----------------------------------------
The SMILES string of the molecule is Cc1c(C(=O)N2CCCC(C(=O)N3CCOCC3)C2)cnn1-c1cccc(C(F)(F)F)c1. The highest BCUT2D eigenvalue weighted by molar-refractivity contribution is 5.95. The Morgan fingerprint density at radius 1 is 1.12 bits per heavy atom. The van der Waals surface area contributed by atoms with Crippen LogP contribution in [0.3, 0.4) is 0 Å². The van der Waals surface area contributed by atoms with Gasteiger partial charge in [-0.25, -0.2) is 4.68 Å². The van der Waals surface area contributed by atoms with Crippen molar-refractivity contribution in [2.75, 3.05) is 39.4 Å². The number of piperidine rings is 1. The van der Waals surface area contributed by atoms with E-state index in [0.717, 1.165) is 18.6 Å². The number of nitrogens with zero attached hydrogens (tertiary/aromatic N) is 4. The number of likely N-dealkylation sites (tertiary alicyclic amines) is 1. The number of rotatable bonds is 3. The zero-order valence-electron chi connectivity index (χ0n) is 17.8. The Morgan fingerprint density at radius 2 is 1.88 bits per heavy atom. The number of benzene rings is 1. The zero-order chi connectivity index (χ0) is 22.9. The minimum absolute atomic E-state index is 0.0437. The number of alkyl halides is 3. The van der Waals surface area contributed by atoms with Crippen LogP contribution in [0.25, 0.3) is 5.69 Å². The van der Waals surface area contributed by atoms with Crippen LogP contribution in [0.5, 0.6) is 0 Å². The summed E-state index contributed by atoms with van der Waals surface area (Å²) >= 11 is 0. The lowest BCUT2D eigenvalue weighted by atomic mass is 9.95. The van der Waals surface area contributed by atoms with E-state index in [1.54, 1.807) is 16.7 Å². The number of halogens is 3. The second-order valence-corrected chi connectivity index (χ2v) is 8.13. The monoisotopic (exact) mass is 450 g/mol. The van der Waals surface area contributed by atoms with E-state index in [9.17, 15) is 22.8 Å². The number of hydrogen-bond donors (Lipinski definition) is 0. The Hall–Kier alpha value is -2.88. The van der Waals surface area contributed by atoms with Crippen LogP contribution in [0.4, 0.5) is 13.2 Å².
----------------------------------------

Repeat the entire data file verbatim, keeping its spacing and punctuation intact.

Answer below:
The SMILES string of the molecule is Cc1c(C(=O)N2CCCC(C(=O)N3CCOCC3)C2)cnn1-c1cccc(C(F)(F)F)c1. The highest BCUT2D eigenvalue weighted by molar-refractivity contribution is 5.95. The Morgan fingerprint density at radius 1 is 1.12 bits per heavy atom. The van der Waals surface area contributed by atoms with Crippen LogP contribution in [0.3, 0.4) is 0 Å². The van der Waals surface area contributed by atoms with Gasteiger partial charge in [-0.25, -0.2) is 4.68 Å². The van der Waals surface area contributed by atoms with Crippen molar-refractivity contribution in [2.75, 3.05) is 39.4 Å². The number of piperidine rings is 1. The van der Waals surface area contributed by atoms with E-state index in [0.717, 1.165) is 18.6 Å². The number of nitrogens with zero attached hydrogens (tertiary/aromatic N) is 4. The number of likely N-dealkylation sites (tertiary alicyclic amines) is 1. The number of rotatable bonds is 3. The zero-order valence-electron chi connectivity index (χ0n) is 17.8. The Morgan fingerprint density at radius 2 is 1.88 bits per heavy atom. The number of benzene rings is 1. The zero-order chi connectivity index (χ0) is 22.9. The minimum absolute atomic E-state index is 0.0437. The number of alkyl halides is 3. The van der Waals surface area contributed by atoms with Crippen LogP contribution in [0.25, 0.3) is 5.69 Å². The van der Waals surface area contributed by atoms with Crippen LogP contribution in [0.5, 0.6) is 0 Å². The summed E-state index contributed by atoms with van der Waals surface area (Å²) >= 11 is 0. The lowest BCUT2D eigenvalue weighted by atomic mass is 9.95. The van der Waals surface area contributed by atoms with E-state index in [1.54, 1.807) is 16.7 Å². The number of halogens is 3. The second-order valence-corrected chi connectivity index (χ2v) is 8.13. The monoisotopic (exact) mass is 450 g/mol. The van der Waals surface area contributed by atoms with E-state index in [9.17, 15) is 22.8 Å². The number of hydrogen-bond donors (Lipinski definition) is 0. The Hall–Kier alpha value is -2.88. The van der Waals surface area contributed by atoms with Crippen LogP contribution in [0.4, 0.5) is 13.2 Å².